Logicomix: an Epic Search for Truth by Apostolos Doxiadis and Christos Papadimitriou

This is an entertaining, fast-moving graphic novel (a very thick comic book) that tells the story of Bertrand Russell’s attempt to provide logical foundations for mathematics and also find a path to absolute certainty about the world. It is presented in the form of a public lecture given by Russell, in which Russell talks about his life and the recent history of mathematics and logic.ย ย 

The authors admit that this is a work of fiction, since some of the history has been changed for dramatic purposes or ease of exposition. But the work of great mathematicians, logicians and philosophers, including Cantor, Frege, Poincare, Hilbert, Wittgenstein, Godel and Turing, is accurately summarized. One theme in the novel is the apparent association between logical and mathematical skill and insanity.ย 

There are also interludes that feature the authors and artists working on the book — an act of self-reference that fits very nicely with the main theme of the novel — and attending performances of Greek tragedy in Athens.ย ย 

In general, the writing is better than the artwork, in particular because the characters’ facial expressions lack subtlety.ย ย 

There is also a helpful addendum that describes some of the main characters and concepts (one of the authors is a professor of computer science at Berkeley).ย This is how Godel’s proof of the Incompleteness Theorem is summarized: “Godel proved his Incompleteness Theorem by creating … a statement that … essentially says, in the language of arithmetic, ‘this statement isย unprovable’. Any consistent axiomatic theory in which one can formulate such a statement must be necessarily incomplete: for either this statement isย false,ย in which case it is both falseย andย provable, contradicting theย consistencyย of the axiomatic system, orย true, in which case it is both trueย andย unprovable, establishing itsย incompleteness“. ย (4/15/11)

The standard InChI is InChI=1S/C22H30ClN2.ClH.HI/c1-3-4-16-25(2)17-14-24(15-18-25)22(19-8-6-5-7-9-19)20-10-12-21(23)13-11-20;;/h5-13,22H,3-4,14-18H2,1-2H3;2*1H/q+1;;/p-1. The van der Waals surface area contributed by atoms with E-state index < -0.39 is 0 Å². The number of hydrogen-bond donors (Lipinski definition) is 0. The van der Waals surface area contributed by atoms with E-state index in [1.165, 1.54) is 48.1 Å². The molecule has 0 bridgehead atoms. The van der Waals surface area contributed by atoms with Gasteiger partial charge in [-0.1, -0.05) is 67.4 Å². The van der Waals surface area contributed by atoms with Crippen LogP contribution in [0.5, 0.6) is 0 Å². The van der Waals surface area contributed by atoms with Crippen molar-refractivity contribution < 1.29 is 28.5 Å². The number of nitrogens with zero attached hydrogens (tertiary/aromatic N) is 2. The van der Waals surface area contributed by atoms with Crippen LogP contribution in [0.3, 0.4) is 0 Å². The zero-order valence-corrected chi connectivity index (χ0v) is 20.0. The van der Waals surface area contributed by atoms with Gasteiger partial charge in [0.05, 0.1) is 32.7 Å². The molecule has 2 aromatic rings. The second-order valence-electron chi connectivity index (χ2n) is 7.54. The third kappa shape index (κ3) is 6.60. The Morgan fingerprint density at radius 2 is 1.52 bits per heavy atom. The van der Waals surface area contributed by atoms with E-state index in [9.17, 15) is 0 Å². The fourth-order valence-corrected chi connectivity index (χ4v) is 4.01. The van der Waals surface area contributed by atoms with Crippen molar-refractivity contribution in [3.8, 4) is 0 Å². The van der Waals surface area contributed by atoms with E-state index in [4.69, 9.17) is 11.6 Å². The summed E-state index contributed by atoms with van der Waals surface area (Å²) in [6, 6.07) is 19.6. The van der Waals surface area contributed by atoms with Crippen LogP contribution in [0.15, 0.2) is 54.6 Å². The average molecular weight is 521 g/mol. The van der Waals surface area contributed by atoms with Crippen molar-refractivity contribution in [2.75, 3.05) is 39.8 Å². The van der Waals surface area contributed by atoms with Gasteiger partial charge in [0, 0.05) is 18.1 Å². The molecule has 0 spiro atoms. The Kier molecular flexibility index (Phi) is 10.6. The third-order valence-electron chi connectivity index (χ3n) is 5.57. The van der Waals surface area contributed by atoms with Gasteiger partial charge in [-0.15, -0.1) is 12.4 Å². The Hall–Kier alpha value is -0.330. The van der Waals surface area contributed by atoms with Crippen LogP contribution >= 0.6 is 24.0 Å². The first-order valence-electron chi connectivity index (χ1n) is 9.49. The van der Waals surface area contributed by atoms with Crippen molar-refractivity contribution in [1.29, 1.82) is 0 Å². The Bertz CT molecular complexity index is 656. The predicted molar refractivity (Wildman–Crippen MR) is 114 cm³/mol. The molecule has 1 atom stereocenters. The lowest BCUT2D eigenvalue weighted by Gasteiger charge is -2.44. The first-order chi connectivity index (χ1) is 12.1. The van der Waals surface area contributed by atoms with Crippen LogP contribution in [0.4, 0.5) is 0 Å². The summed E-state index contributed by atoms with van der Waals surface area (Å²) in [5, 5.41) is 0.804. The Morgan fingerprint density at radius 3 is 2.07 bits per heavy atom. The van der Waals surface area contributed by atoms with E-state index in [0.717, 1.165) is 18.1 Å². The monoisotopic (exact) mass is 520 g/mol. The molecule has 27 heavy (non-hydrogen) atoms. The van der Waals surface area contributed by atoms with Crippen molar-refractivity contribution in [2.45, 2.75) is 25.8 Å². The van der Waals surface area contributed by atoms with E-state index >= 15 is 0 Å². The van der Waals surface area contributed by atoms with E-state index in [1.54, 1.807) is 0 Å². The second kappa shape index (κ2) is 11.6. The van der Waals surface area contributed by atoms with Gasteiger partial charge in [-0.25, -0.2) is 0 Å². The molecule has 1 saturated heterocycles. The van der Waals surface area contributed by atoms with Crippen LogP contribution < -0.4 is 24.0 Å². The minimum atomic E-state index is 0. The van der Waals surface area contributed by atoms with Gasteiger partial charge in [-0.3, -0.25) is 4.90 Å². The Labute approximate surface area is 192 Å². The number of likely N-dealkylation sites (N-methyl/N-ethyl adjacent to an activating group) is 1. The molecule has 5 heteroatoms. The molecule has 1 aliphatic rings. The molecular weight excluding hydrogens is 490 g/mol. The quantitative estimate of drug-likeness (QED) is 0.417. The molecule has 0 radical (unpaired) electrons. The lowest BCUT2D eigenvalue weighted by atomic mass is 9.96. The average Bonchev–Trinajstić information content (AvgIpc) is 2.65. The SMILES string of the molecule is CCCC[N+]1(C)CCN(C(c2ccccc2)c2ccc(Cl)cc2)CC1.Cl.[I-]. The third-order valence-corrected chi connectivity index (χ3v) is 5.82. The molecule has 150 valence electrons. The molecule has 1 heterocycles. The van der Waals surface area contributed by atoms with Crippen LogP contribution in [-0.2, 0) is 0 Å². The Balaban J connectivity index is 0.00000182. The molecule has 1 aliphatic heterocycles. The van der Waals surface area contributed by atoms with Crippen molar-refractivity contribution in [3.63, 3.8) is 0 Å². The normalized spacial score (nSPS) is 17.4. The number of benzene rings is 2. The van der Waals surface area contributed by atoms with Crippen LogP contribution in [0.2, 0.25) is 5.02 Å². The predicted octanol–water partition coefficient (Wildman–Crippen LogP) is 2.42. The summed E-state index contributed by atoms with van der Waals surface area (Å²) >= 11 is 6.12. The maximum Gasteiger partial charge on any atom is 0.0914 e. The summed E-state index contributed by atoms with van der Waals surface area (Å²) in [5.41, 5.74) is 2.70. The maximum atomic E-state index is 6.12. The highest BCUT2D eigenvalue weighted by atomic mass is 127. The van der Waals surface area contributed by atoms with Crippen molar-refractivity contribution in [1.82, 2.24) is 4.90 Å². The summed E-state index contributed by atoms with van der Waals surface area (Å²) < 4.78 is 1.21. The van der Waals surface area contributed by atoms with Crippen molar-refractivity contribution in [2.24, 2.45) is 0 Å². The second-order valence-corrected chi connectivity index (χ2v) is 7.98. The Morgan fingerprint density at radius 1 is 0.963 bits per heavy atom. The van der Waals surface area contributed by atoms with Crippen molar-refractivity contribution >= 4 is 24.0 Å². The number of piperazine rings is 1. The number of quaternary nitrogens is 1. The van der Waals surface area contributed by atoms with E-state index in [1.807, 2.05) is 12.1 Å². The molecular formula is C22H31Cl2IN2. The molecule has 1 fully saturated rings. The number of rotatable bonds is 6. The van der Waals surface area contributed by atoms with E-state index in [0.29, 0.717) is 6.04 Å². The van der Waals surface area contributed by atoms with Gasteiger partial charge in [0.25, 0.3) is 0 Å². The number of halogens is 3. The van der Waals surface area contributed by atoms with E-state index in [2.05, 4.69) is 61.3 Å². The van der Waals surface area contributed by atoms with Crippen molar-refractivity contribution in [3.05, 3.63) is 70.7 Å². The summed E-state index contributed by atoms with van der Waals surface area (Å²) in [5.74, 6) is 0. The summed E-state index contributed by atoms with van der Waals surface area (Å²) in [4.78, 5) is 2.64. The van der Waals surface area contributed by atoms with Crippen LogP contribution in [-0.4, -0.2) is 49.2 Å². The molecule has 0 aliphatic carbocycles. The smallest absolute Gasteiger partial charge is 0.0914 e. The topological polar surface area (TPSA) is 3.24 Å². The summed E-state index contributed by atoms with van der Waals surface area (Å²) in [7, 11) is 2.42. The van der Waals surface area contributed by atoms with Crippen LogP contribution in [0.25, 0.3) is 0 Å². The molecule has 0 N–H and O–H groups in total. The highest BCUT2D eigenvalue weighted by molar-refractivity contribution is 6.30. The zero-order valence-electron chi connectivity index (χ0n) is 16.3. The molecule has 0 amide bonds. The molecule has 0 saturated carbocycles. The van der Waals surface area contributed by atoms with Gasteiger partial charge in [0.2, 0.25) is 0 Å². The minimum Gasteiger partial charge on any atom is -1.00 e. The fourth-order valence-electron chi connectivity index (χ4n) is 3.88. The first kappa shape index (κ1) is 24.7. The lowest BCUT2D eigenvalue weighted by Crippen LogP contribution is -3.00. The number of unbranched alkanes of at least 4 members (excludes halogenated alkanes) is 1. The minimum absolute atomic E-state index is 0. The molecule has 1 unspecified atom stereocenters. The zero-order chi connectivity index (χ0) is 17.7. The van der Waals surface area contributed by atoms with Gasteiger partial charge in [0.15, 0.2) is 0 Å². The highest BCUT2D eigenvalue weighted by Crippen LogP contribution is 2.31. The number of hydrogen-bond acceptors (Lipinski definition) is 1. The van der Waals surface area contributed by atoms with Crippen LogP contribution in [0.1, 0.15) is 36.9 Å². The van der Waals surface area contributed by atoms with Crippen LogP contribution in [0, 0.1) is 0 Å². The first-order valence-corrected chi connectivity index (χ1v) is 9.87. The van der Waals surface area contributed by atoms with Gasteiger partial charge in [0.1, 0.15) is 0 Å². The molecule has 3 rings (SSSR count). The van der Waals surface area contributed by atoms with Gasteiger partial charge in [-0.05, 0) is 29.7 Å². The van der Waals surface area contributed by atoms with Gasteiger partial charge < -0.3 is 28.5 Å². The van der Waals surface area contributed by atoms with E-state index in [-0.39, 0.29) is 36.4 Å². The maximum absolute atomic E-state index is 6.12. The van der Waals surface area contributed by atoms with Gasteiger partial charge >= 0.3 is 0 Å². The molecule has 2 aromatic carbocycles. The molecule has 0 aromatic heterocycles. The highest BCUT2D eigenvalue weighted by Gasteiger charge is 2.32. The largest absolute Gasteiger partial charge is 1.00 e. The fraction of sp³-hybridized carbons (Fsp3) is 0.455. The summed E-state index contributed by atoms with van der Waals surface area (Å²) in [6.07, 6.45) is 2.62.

Incompleteness: The Proof and Paradox of Kurt Godel by Rebecca Goldstein

This is the story of Kurt Godel, considered to be the greatest logician since Aristotle and the second greatest mind of the 20th century after Einstein. The book includes discussion of the Vienna Circle, whose meetings Godel sometimes attended; Godel’s differences with Wittgenstein, whose views impressed the Vienna Circle but not Godel; and Godel’s friendship with Einstein, when both of them were at the Institute for Advanced Studies in Princeton.

Godel is most famous for proving that that any formal system that is rich enough to contain arithmetic or number theory must contain a true statement that can neither be proven nor disproven, in other words, that such a system is necessarily incomplete. A corollary of the incompleteness theorem is that any such system cannot be proven to be consistent within the system itself. Goldstein suggests that the incompleteness theorem demonstrates that there is a mathematical reality beyond the reach of any human-made formal system.

Goldstein steps through the proof of incompleteness, but I didn’t or couldn’t follow the whole proof.ย  The proof seems to rely on the strange consequences that result from sentences that refer to themselves, such as “This sentence is false”. Russell ruled out such sentences in his Theory of Types, and that seems like a good idea to me. It may be arbitrary, but it seems right to say that sentences that refer to themselves and sets that contain themselves should not be allowed in any formal system, given the paradoxical results that follow. ย (5/11/10)